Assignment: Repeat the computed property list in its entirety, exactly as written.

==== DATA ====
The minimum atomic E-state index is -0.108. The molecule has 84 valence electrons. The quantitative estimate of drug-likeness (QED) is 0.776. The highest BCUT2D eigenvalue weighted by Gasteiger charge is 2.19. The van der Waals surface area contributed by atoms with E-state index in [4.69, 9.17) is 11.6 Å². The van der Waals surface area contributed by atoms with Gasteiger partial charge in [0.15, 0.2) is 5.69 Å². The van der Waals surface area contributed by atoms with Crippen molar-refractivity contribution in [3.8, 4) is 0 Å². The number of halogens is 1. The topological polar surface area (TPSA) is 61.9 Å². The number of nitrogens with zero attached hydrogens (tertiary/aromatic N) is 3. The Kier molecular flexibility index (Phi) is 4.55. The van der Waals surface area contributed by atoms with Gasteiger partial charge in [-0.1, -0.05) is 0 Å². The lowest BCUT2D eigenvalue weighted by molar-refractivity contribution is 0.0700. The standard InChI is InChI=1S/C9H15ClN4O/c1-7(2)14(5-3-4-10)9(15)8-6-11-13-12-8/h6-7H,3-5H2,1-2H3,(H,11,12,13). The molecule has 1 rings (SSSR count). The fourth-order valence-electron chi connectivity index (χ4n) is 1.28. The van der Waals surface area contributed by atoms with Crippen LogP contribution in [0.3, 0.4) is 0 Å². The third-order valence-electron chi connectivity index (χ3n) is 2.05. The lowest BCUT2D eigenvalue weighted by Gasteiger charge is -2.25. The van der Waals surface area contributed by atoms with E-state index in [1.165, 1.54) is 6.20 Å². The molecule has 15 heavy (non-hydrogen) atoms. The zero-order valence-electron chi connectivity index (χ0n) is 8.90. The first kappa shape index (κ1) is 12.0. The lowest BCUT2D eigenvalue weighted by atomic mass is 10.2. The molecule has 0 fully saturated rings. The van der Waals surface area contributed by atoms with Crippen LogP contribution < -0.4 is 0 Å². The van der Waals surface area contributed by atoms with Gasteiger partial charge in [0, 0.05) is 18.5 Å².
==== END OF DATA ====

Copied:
The minimum atomic E-state index is -0.108. The molecule has 84 valence electrons. The quantitative estimate of drug-likeness (QED) is 0.776. The highest BCUT2D eigenvalue weighted by Gasteiger charge is 2.19. The van der Waals surface area contributed by atoms with E-state index in [4.69, 9.17) is 11.6 Å². The van der Waals surface area contributed by atoms with Gasteiger partial charge in [0.15, 0.2) is 5.69 Å². The van der Waals surface area contributed by atoms with Crippen molar-refractivity contribution in [3.8, 4) is 0 Å². The number of halogens is 1. The topological polar surface area (TPSA) is 61.9 Å². The number of nitrogens with zero attached hydrogens (tertiary/aromatic N) is 3. The Kier molecular flexibility index (Phi) is 4.55. The van der Waals surface area contributed by atoms with Gasteiger partial charge in [-0.1, -0.05) is 0 Å². The lowest BCUT2D eigenvalue weighted by molar-refractivity contribution is 0.0700. The standard InChI is InChI=1S/C9H15ClN4O/c1-7(2)14(5-3-4-10)9(15)8-6-11-13-12-8/h6-7H,3-5H2,1-2H3,(H,11,12,13). The molecule has 1 rings (SSSR count). The fourth-order valence-electron chi connectivity index (χ4n) is 1.28. The van der Waals surface area contributed by atoms with Crippen LogP contribution in [0.3, 0.4) is 0 Å². The third-order valence-electron chi connectivity index (χ3n) is 2.05. The lowest BCUT2D eigenvalue weighted by Gasteiger charge is -2.25. The van der Waals surface area contributed by atoms with E-state index in [1.165, 1.54) is 6.20 Å². The molecule has 15 heavy (non-hydrogen) atoms. The zero-order valence-electron chi connectivity index (χ0n) is 8.90. The first kappa shape index (κ1) is 12.0. The lowest BCUT2D eigenvalue weighted by atomic mass is 10.2. The molecule has 0 fully saturated rings. The van der Waals surface area contributed by atoms with Crippen LogP contribution < -0.4 is 0 Å². The van der Waals surface area contributed by atoms with Gasteiger partial charge in [0, 0.05) is 18.5 Å².